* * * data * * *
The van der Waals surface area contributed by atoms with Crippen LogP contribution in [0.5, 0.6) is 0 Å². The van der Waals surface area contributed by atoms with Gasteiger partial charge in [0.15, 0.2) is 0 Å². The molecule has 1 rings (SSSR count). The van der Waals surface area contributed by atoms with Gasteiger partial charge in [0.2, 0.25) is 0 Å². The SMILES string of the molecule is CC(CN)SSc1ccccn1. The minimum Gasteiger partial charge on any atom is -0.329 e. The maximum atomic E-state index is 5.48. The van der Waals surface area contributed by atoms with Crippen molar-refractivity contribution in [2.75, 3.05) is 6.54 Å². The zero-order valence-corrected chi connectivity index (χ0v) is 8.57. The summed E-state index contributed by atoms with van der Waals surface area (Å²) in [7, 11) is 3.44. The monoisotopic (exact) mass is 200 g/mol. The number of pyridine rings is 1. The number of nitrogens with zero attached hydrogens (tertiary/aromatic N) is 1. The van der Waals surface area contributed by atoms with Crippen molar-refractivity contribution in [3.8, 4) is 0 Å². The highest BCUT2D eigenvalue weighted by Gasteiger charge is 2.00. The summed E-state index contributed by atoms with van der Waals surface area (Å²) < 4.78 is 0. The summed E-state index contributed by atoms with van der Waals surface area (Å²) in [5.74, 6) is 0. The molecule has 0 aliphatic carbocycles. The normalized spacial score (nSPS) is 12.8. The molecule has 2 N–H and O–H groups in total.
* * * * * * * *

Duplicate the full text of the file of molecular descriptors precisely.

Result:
The van der Waals surface area contributed by atoms with Crippen LogP contribution in [0.5, 0.6) is 0 Å². The van der Waals surface area contributed by atoms with Gasteiger partial charge in [0.15, 0.2) is 0 Å². The molecule has 1 rings (SSSR count). The van der Waals surface area contributed by atoms with Gasteiger partial charge in [0.2, 0.25) is 0 Å². The SMILES string of the molecule is CC(CN)SSc1ccccn1. The minimum Gasteiger partial charge on any atom is -0.329 e. The maximum atomic E-state index is 5.48. The van der Waals surface area contributed by atoms with Crippen molar-refractivity contribution in [2.75, 3.05) is 6.54 Å². The zero-order valence-corrected chi connectivity index (χ0v) is 8.57. The summed E-state index contributed by atoms with van der Waals surface area (Å²) in [7, 11) is 3.44. The monoisotopic (exact) mass is 200 g/mol. The number of pyridine rings is 1. The number of nitrogens with zero attached hydrogens (tertiary/aromatic N) is 1. The van der Waals surface area contributed by atoms with Crippen molar-refractivity contribution in [3.8, 4) is 0 Å². The highest BCUT2D eigenvalue weighted by Gasteiger charge is 2.00. The summed E-state index contributed by atoms with van der Waals surface area (Å²) < 4.78 is 0. The summed E-state index contributed by atoms with van der Waals surface area (Å²) in [5.74, 6) is 0. The molecule has 0 aliphatic carbocycles. The normalized spacial score (nSPS) is 12.8. The molecule has 2 N–H and O–H groups in total.